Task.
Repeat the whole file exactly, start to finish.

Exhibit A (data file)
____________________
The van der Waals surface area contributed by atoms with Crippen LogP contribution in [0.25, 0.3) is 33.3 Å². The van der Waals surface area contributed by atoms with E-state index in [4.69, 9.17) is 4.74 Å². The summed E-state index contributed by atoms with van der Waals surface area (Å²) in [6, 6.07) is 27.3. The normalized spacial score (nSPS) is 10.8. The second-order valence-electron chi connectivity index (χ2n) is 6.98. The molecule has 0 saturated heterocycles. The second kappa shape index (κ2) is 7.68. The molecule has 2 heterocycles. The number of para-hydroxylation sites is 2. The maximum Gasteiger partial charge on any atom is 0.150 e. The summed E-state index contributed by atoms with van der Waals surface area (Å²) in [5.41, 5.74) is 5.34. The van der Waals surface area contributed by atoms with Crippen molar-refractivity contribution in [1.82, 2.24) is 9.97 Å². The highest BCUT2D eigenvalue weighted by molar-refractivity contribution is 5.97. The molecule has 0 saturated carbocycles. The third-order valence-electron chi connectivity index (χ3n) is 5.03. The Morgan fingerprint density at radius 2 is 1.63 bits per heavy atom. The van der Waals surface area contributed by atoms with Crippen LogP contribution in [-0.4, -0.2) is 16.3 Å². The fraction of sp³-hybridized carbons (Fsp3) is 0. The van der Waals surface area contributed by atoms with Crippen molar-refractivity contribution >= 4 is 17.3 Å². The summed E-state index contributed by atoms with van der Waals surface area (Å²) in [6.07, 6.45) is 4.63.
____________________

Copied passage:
The van der Waals surface area contributed by atoms with Crippen LogP contribution in [0.25, 0.3) is 33.3 Å². The van der Waals surface area contributed by atoms with E-state index in [4.69, 9.17) is 4.74 Å². The summed E-state index contributed by atoms with van der Waals surface area (Å²) in [6, 6.07) is 27.3. The normalized spacial score (nSPS) is 10.8. The second-order valence-electron chi connectivity index (χ2n) is 6.98. The molecule has 0 saturated heterocycles. The second kappa shape index (κ2) is 7.68. The molecule has 2 heterocycles. The number of para-hydroxylation sites is 2. The maximum Gasteiger partial charge on any atom is 0.150 e. The summed E-state index contributed by atoms with van der Waals surface area (Å²) in [5.41, 5.74) is 5.34. The van der Waals surface area contributed by atoms with Crippen molar-refractivity contribution in [1.82, 2.24) is 9.97 Å². The highest BCUT2D eigenvalue weighted by molar-refractivity contribution is 5.97. The molecule has 0 saturated carbocycles. The third-order valence-electron chi connectivity index (χ3n) is 5.03. The Morgan fingerprint density at radius 2 is 1.63 bits per heavy atom. The van der Waals surface area contributed by atoms with Crippen LogP contribution in [-0.4, -0.2) is 16.3 Å². The fraction of sp³-hybridized carbons (Fsp3) is 0. The van der Waals surface area contributed by atoms with Crippen molar-refractivity contribution >= 4 is 17.3 Å². The summed E-state index contributed by atoms with van der Waals surface area (Å²) in [6.07, 6.45) is 4.63.